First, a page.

Utilization of prenatal genetic diagnosis in women 35 years of age and older in the United States, 1977 to 1978

Melissa M. Adams, Sara Finley, Holger Hansen, Rene I. Jahiel, Godfrey P. Oakley, Warren Sanger, Gwynne Wells, Wladamir Wertelecki

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Abstract

As a measure of access to and acceptability of prenatal chromosomal diagnosis among older gravidas, we determined the ratio of use of prenatal diagnosis among women 35 years of age and older in Alabama, California, Manhattan, and Nebraska for the period 1977-1978. Utilization ratios were higher in 1978. Overall, utilization ratios were between 6% and 28%, well below the adjusted rates of 40% to 50% found in certain United States and British localities. Urban women tended to have higher utilization ratios than had rural women, and white women had higher ratios than had black women. Ratios were extremely low for black and rural residents. The oldest women (those ≥40 years), who were at fivefold greater risk than women 35 to 36 years of age, had less than a onefold increase in utilization over the latter groups. The vast majority of older gravidas initiated prenatal care sufficiently early in their pregnancies to receive prenatal diagnosis. Current program strategies need to ensure access to prenatal diagnosis, especially for women ≥40 years of age, women who are black, and women who live in rural areas.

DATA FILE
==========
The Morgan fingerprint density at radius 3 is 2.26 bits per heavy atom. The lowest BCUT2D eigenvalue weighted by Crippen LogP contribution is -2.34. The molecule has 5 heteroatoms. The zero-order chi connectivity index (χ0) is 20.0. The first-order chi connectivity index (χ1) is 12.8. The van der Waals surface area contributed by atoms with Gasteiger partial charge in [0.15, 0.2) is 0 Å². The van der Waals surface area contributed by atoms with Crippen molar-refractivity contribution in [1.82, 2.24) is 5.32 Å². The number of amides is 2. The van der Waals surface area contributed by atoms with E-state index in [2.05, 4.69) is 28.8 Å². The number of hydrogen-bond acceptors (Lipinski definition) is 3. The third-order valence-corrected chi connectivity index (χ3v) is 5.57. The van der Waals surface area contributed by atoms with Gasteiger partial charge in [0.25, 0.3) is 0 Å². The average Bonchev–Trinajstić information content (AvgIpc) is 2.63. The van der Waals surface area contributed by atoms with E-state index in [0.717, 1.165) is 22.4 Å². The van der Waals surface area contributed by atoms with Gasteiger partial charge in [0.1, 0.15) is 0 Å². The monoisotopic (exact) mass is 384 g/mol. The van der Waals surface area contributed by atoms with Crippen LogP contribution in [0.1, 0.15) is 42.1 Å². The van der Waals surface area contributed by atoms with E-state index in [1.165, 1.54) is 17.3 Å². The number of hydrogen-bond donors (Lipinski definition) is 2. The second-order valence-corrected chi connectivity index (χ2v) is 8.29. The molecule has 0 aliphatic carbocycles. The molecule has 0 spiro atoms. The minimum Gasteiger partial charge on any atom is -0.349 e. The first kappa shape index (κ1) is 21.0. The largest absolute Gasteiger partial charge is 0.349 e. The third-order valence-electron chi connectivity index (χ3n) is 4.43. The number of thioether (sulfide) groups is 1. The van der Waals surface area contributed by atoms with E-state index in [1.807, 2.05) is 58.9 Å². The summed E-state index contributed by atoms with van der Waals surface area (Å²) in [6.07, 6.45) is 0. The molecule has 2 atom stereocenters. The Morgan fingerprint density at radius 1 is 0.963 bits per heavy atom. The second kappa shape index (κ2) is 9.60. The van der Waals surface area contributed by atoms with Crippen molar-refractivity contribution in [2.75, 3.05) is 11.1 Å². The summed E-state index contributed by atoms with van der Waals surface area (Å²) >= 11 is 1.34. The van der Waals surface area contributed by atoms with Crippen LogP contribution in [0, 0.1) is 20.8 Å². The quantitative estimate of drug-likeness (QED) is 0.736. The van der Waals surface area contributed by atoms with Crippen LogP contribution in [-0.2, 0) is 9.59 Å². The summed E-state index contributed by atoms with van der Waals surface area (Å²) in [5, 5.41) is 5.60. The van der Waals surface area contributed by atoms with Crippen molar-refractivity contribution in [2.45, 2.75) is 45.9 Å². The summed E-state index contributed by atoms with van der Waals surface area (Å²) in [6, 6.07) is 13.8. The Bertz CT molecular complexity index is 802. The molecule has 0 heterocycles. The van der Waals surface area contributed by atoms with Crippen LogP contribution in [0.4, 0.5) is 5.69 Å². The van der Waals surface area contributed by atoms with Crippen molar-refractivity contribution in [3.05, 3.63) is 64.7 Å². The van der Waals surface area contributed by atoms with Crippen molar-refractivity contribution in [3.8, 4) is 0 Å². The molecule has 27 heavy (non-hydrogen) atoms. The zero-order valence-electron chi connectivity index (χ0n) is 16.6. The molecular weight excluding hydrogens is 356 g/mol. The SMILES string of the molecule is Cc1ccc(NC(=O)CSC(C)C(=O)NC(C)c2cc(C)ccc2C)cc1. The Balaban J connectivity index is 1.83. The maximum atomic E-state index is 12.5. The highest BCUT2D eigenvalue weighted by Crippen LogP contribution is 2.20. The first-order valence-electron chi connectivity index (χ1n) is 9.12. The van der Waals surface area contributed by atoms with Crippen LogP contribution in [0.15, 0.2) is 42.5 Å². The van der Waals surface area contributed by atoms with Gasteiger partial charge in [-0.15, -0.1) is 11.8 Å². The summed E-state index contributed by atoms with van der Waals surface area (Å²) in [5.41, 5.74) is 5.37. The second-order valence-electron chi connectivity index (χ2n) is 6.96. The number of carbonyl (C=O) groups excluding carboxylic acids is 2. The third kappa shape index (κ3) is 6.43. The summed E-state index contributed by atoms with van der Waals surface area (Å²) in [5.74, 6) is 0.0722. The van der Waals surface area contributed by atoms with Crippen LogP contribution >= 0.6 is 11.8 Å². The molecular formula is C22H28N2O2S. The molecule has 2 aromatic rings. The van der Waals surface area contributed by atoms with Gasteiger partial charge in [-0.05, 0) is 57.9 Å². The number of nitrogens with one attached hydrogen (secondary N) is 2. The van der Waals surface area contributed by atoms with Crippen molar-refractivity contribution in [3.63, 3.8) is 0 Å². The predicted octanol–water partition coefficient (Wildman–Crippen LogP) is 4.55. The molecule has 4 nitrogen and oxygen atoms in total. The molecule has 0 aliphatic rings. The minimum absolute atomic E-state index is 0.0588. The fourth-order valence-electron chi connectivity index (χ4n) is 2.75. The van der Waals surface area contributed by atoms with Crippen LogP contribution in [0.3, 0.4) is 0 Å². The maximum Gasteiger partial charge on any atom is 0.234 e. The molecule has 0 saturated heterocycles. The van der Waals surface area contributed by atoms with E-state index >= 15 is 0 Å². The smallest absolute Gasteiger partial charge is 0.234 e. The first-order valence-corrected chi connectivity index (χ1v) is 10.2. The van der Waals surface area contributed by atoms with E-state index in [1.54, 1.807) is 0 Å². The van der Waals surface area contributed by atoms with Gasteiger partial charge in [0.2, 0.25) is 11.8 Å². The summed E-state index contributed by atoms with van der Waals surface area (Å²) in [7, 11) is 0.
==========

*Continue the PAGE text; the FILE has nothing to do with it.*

Original languageEnglish (US)
Pages (from-to)673-677
Number of pages5
JournalAmerican Journal of Obstetrics and Gynecology
Volume139
Issue number6
DOIs
StatePublished - Mar 15 1981

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ASJC Scopus subject areas

  • Obstetrics and Gynecology

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Adams, M. M., Finley, S., Hansen, H., Jahiel, R. I., Oakley, G. P., Sanger, W., Wells, G., & Wertelecki, W. (1981). Utilization of prenatal genetic diagnosis in women 35 years of age and older in the United States, 1977 to 1978. American Journal of Obstetrics and Gynecology, 139(6), 673-677. https://doi.org/10.1016/0002-9378(81)90483-X